COVID-19 Resources
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covid-19 resources

On behalf of all of us at MTA, we hope you are safe, healthy, and navigating these challenging times as best as possible.

MTA is here to support you and ensure our community of members share learning and experiences that benefit us all. We hope these resources are helpful for you and welcome ideas for things MTA can share or do to further help our community.

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  • Small business owners in all U.S. states, Washington D.C., and territories are currently eligible to apply for a long-term, low-interest loan due to Coronavirus (COVID-19). READ MORE
  • The Federal bill passed by Congress created Pandemic Unemployment Assistance that extends benefits to gig workers, contractors and others who wouldn't otherwise qualify for unemployment compensation but cannot work due to the coronavirus emergency. Recipients receive the $600 per week, plus half the average unemployment benefit in your state. Please work with your state to find out if you qualify for these benefits. READ MORE
  • Coronavirus and home working: Cyber criminals shift focus to target remote workers

 





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MTA Safety Team's Weekly Update

The MTA Safety Team meets every Friday, and this section will be updated weekly after their meeting. Click on a date below to review the update from that week.

Safety Update 5/13/2020

hand with burns

What happened #1?

An individual used an alcohol-based hand gel sanitizer per the current recommendations for COVID-19 personal hygiene requirements.  After application, but before the liquid sanitizer had fully evaporated and dried, the individual touched a metal surface where a build-up of the static created an ignition source and the sanitizer ignited, resulting in an almost invisible flame on both hands.  The individual managed to extinguish the flames but was left with first and second-degree burns

car fire

What happened #2?

“An employee parked the truck and locked the vehicle. After about 30 minutes, the employee noticed something wrong with the truck, as they noticed the glass with a change in its appearance. As the individual approached, they noticed that there had been a fire at the driver’s door, in the same place where there was a container of alcohol hand sanitizer (about 250ml) that was on the door. The fire department was called, but the fire extinguished itself, probably due to the absence of oxygen in the environment.”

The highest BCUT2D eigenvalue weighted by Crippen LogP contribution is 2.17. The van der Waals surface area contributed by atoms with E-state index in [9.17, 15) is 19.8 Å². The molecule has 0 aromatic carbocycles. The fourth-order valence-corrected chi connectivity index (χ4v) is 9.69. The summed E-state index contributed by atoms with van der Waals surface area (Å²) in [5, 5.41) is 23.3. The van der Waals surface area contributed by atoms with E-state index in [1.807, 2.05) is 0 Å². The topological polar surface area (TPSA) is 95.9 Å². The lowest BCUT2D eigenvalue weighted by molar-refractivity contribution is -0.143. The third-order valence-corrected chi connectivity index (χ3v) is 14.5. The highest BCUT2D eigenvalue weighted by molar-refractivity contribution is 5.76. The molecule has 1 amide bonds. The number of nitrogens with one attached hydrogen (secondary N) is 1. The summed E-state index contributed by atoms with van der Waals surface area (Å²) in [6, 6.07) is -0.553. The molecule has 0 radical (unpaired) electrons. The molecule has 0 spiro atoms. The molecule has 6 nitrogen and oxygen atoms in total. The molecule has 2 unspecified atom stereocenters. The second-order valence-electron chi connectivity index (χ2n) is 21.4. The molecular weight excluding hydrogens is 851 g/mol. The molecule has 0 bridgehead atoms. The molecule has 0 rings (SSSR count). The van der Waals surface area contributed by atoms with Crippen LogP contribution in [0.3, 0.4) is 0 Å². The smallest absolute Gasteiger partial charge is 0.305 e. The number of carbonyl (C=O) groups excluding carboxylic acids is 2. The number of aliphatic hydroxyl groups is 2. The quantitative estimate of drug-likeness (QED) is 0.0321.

Corrective actions and recommendations.
Hand sanitizer gels contain high concentrations of alcohol, up to 63% and are classified as Class I Flammable Liquid substance so when storing or using an alcohol-based hand sanitizer, fire hazard potential should be considered, and steps should be taken to minimize risks.

  • The first option should be to use soap and water and only use hand sanitizer when soap and water is not available.
  • When using the alcohol-based hand gel sanitizers read the product label or SDS and only use the amount recommended by the manufacturer, normally an amount the size of a dime. 
  • Ensure the gel completely rubbed into your skin and is given a suitable time to fully dry/evaporate without wiping (approximately 20 seconds).
  • Avoid touching any surface until the gel has fully dried. Any form of ignition source or heat has the potential to cause the same issues as experienced by the individual.
  • Children should not be allowed to use or access hand sanitizer unless properly supervised by an adult.

When stored properly and used as directed, the likelihood of experiencing a fire associated with hand sanitizer is minimal. However, as with any flammable liquid, it is necessary to exercise caution with hand sanitizer.

  • If alcohol-based hand sanitizer is spilled or otherwise released, all potential ignition sources must be immediately removed from the area to mitigate the possibility of a fire.
  • Spilled hand sanitizer should be cleaned up with water immediately.
  • Alcohol-based hand sanitizers should be stored away from all heat and ignition sources, including (but not limited to) sparks; open flames; any types of electrical outlets, switches, or equipment; and extreme heat.
  • Hand sanitizer products should not be allowed to come in contact with any type of oxidizing agent (such as acetyl chloride) or reducing agent.
  • Never leave hand sanitizer in any environment which can see elevated temperatures, such as inside a vehicle, for extended periods of time. This becomes increasingly important as the temperature outside continues to rise.

**Please note neither of these incidents occurred at a member company.  They were taken from recent news events.**

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